President Donald Trump erred in the story on numerous charges Monday when he claimed that the Spanish flu pandemic “1917” was likely to lead to the end of World War II – which began more than two decades later.
“The closest thing is to 1917, they say, the great pandemic. It was certainly a terrible thing where they lost somewhere between 50 and 100 million people,” Trump told a White House news conference. “World War II must have ended, all the soldiers were sick.”
Reaching that comment, Trump had been praising his administration̵7;s response to the coronavirus pandemic that has killed more than 160,000 people in the US, claiming without evidence that without his ban on foreign travelers, millions more would had died.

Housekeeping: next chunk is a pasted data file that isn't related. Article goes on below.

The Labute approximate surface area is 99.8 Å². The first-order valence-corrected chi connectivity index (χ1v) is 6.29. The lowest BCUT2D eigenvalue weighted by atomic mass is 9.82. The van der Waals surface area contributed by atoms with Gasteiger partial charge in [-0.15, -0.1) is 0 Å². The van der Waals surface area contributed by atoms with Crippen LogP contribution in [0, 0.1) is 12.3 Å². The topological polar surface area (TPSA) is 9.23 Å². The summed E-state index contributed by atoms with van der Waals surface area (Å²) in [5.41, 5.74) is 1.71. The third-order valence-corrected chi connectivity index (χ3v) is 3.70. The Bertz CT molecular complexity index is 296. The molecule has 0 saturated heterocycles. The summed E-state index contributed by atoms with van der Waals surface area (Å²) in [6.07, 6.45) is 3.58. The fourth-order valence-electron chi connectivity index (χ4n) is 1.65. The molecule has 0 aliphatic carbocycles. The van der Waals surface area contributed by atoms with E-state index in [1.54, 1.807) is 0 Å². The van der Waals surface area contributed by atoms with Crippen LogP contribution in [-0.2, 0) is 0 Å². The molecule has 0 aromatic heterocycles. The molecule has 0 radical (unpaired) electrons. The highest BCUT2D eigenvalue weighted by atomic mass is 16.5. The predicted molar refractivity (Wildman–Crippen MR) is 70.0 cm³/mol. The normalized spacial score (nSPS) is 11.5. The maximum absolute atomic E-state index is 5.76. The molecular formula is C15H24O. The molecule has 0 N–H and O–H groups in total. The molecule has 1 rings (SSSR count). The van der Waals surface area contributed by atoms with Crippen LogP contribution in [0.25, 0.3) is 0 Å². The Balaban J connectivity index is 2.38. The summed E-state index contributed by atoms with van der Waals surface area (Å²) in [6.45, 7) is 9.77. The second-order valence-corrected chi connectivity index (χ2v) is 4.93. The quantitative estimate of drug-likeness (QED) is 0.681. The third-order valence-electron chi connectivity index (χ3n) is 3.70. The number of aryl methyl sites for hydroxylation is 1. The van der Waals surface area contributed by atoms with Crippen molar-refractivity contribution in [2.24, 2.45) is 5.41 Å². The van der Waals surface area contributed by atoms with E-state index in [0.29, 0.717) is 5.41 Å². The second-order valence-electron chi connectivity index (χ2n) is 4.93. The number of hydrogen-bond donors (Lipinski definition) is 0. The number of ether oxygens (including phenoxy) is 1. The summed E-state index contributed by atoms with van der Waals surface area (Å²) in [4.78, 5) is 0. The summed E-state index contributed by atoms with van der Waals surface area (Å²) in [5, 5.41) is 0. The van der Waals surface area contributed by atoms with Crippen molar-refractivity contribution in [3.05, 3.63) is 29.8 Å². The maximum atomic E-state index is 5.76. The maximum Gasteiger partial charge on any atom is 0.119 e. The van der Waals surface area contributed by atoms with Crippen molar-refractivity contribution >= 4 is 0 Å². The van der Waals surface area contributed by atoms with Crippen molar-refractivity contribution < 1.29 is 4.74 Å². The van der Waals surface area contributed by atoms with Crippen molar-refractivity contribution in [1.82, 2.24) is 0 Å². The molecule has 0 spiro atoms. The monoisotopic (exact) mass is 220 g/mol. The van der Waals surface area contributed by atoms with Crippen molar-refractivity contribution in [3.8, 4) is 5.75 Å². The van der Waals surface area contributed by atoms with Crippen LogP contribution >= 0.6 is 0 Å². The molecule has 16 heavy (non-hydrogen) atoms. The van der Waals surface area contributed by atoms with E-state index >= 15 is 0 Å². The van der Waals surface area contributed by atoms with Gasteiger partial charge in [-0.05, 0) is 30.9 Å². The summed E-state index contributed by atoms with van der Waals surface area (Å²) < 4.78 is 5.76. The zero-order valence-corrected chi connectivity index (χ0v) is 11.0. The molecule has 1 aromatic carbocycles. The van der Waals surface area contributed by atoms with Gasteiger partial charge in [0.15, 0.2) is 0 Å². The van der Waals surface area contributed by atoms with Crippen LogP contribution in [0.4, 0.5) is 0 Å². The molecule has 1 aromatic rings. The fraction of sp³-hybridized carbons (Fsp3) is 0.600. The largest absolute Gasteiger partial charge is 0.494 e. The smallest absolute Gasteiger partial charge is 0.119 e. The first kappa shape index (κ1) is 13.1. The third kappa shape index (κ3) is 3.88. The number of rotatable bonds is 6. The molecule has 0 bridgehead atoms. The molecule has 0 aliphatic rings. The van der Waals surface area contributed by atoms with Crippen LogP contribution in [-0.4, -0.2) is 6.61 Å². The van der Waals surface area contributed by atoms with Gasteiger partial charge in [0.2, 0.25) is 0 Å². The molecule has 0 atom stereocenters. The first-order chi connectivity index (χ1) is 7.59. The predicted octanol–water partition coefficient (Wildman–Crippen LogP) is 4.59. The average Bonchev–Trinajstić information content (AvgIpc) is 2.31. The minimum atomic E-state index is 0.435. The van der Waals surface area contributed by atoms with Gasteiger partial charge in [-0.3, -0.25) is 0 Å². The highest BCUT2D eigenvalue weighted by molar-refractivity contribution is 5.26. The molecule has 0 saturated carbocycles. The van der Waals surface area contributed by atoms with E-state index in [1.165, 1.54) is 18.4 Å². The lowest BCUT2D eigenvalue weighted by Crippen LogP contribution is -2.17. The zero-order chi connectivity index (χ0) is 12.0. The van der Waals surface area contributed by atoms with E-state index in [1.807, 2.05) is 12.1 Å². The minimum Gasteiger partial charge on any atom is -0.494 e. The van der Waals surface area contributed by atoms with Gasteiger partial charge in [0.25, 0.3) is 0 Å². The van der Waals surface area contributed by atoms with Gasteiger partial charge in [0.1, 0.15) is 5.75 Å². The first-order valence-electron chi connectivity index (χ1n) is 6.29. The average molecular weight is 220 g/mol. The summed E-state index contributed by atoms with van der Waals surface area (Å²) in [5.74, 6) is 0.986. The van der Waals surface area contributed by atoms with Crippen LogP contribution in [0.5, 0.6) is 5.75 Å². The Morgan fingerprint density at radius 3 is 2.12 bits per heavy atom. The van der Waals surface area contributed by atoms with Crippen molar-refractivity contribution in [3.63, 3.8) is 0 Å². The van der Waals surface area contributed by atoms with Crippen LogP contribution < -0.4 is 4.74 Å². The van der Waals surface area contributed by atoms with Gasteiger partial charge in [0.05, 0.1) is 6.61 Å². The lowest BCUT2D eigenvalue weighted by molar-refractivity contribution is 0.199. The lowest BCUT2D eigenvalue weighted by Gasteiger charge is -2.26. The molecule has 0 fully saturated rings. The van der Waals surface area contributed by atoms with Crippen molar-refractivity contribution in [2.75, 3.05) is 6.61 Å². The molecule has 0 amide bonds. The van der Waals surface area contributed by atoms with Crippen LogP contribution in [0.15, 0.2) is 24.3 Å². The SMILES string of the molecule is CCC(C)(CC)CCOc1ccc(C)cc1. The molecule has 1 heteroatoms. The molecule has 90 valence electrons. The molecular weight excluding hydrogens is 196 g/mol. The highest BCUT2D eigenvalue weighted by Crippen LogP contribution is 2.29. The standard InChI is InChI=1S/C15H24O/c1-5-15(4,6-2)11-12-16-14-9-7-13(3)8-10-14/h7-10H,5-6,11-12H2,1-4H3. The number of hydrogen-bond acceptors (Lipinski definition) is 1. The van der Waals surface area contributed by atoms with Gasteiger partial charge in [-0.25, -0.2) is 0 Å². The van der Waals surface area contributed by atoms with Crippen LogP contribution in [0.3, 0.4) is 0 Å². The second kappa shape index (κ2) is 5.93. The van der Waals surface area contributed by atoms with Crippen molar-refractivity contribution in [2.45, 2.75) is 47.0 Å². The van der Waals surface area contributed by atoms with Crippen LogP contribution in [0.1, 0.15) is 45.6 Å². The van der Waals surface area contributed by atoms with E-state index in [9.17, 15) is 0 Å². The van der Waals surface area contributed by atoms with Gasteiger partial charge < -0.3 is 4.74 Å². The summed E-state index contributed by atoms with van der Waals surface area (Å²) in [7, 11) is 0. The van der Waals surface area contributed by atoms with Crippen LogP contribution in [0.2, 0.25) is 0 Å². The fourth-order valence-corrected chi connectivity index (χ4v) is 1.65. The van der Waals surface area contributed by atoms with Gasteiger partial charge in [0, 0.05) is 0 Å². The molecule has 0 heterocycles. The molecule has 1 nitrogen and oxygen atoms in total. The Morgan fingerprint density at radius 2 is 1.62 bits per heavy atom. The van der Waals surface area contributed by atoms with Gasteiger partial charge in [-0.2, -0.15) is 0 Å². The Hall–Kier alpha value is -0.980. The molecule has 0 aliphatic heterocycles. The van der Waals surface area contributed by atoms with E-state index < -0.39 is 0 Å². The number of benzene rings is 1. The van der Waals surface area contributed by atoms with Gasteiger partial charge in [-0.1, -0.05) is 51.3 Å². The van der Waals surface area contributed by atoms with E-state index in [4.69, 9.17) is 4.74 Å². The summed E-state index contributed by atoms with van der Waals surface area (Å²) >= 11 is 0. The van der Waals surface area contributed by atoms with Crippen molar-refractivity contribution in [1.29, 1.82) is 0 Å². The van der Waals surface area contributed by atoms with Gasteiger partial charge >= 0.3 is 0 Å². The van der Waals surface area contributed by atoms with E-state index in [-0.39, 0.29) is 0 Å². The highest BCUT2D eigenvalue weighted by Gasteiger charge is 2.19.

Trump has mistakenly referred to the 1918 pandemic year dozens of times, even though his grandfather Frederick Trump died of it in New York City in 1918.
The Spanish flu pandemic of 1918-1919 overlaps with the last months of World War I, which is apparently what the president intended to refer to. According to the Centers for Disease Control and Prevention, it was first identified in military personnel in the spring of 1918 before it spread to about 500 million people worldwide. It continued until next year. The spread was exacerbated by the widespread deployment of troops, wartime crowded conditions and other effects of the war, the CDC says.
World War II began in 1939.
Given Trump’s repeated attempts to frame alleged Democratic presidential candidate Joe Biden as lacking in mental acuity, Twitter users did not allow Trump’s blunder to slip.
Critics, including Rep. Eric Swalwell (D-Calif.), Former White House ethics chief Walter Shaub, and the conservative group The Lincoln Project joined the opposition:
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